Residency practice/studio performance as a cradle for new ideas

As I mentioned, this work emphasizes collaboration and experimentation, therefore, I pay extra attention to the sharing/researching space. This studio presentation and mode of residency has inspired me to research the possibility of forming a "studio-performance" approach to creating performances for emerging artists.

Studio performance

Due to the fact that the venue rental for a proper performing venue in Hong Kong has a certain standard, this is not easy for an emerging artist to nurture their prime ideas. Therefore, the studio-performance/ presentation approach has opened a new possibility of staging a performance. Referring to my experience in Vienna last year, the studio performance has been a platform to showcase the initial idea. Over half of the participants have been actively developing their idea and showing them around the world, including the US, Netherlands, Italy, Uruguay, etc, until now.

On top of that, I am also interested in “interactive workshop theatre” since the workshop happens in the studio originally, but what if they are coming to a performative workshop? This expands the imagination of producing a “performance” and the relations between performers and the audience. The public facilities can also be further utilized for young artists, instead of considering rehearsal spaces only.

Residency Practice

The exchange of information with other artists and teams during my stay at BUDA was an enriching experience for me. Attending the rehearsals and discussions of other groups allowed me to gain valuable insights into their creative processes and approaches to their work, which I could then apply to my own practice.

For example, witnessing a Norwegian choreographer, Ingrid Berger Myhre rehearsal for her new work gave me a new perspective on how movement and choreography can be used to convey meaning, and connections. My colleague Evelyn and I even participated in their discussion afterward. The exchange of information was not only beneficial for their work but also for us as art makers from diverse cultural backgrounds. We also had the pleasure of meeting Heike Langsdorf and Simone Basani, prominent artists from Germany and Italy, who are based in Brussels for their ongoing research, Spring Refuge II. Their work was a conversation-art piece in its middle stage of development, and it was their first day of the exhibition/live art set-up. While they were inspiring me with a new approach to interacting with the audience, our experience, and feedback also contributed to their work. These exchanges are valuable, especially for artists from different stages. We all keep exploring new approaches to one’s work.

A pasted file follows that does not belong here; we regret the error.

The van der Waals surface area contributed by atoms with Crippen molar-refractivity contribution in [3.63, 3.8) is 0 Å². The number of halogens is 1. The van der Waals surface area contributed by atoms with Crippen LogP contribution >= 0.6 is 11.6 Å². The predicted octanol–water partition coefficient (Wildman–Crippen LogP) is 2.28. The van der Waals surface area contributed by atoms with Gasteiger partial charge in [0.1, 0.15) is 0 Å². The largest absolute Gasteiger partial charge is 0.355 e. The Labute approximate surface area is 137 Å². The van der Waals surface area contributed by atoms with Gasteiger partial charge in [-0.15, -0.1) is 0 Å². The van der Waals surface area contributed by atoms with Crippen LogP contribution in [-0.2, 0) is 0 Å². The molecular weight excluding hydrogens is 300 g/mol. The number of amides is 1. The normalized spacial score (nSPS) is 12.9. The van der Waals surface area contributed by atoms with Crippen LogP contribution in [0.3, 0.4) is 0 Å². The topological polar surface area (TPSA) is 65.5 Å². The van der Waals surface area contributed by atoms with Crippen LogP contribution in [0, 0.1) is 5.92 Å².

Additionally, the conversations we had during lunch breaks and other social moments were great. I appreciated the opportunity to discuss various topics related to art in different fields and cities. The connection between artists from different disciplines was previous, and we focused not only on our individual work but also on the art itself. The bonds formed between us were long-lasting and extended far beyond the two weeks we spent together at BUDA.

Overall, the exchange of information and ideas with other artists at BUDA was a grateful experience that allowed me to learn from and be inspired by the work of others, and to continue developing my own practice in new and exciting ways. And the communication between artists and test audiences has shown that there is a necessity to build a space and community for the ideas to grow. To me, hybridity is not just a term, it’s in one’s mind, one’s body, and one’s heart. Facing thousands of goodbyes and flying into the unknown future,

I wonder, what will our culture be and how can we position or anchor ourselves. And to get closer to that, SPACE is crucial.